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Keeping it real

March 29, 2006

I called my parents a few days ago because I wanted to tell them about two exciting developments on the Hill: the House had appropriated more money for the African Union mission in Darfur and approved language that prohibited appropriations they were then working on from being used to make permanent military bases in Iraq. While I don’t work on those issues myself, the news was significant and I wanted to share it with someone. No one was home. I called my sister, and she seemed more concerned with her tax liabilities, and was unable to appreciate the gravity of these developments with me.

I finally got in touch with my Dad the following morning and was able to relay the good news. He didn’t get it. I had to tell him it was significant and that this language was in fact meaningful. He said “well that’s great,” in the same way that someone looking at the picture of a hideous baby would say that it was the cutest thing in the world. We also talked about Feingold’s censure motion before the Senate. My Dad and I agree that it is a worthy and worthwhile measure. He started talking about an article that said that conservatives were using the censure motion to rally their ranks, but how my dad (and many others) thinks the president should be censured for all the lies peddled and half-truths told… and how he wouldn’t vote for Hillary anyway. He was rambling, but the connection between all of this was made, and it got me thinking.

I started telling him how the censure motion was simple and clean and that was best. There is nothing about the war, nothing about “I don’t think anybody anticipated the breach of the levees” or help is coming, nothing about “we do not torture.” Its simple – we’ve got this law called FISA, it says that you need a warrant to tap a phone, the President didn’t have a warrant, he broke the law. But wait – all of those other issues are important too, and IT IS all connected. Why shouldn’t the censure include all of that?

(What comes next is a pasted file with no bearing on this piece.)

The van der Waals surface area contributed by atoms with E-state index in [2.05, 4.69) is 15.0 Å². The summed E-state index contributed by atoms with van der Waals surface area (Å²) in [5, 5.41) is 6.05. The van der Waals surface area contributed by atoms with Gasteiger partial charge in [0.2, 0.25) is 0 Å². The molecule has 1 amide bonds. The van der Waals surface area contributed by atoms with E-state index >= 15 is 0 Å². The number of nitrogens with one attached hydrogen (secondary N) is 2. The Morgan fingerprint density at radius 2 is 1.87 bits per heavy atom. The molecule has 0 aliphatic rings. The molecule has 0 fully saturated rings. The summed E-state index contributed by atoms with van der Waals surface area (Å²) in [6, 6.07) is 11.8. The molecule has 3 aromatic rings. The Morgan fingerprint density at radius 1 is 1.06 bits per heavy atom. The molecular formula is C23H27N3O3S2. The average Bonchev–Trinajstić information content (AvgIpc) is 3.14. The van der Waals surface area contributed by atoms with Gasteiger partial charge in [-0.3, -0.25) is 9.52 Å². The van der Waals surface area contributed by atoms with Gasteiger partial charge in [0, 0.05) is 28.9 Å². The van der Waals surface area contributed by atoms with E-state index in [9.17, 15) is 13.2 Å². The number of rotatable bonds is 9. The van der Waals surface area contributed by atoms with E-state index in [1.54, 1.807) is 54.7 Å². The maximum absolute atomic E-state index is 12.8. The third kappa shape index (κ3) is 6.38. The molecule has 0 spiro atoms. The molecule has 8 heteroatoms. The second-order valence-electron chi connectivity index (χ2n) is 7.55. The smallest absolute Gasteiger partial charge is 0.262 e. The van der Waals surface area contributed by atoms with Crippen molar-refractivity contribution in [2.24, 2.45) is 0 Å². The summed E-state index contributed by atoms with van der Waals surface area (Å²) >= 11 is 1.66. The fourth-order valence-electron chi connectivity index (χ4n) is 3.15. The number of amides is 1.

Feingold’s measure is simple, and I’d vote for it if I could. When I step back though from these two mini-conversations, I see that they are wrapped in the plastic wrap of the beltway, stuck in a microwave at 10% power. Maybe I’m in there too? I can see what is outside, but I’m stuck in this little confined space, my insides slowly being nuked. I used to be a “big picture” kind of guy, trying to find themes and make connections, but now I think more about minutiae, coalitions and bipartisanship. Is $50 million more – to stop genocide – something to celebrate? Is language buried in one small appropriations bill for a war that costs hundreds upon hundreds of billions of dollars, something to celebrate? Is the simple censure of a man who has flagrantly broken law upon law, something to celebrate?

Politics warps your mind. Remember that, don’t forget the big picture and don’t get stuck in plastic wrap.

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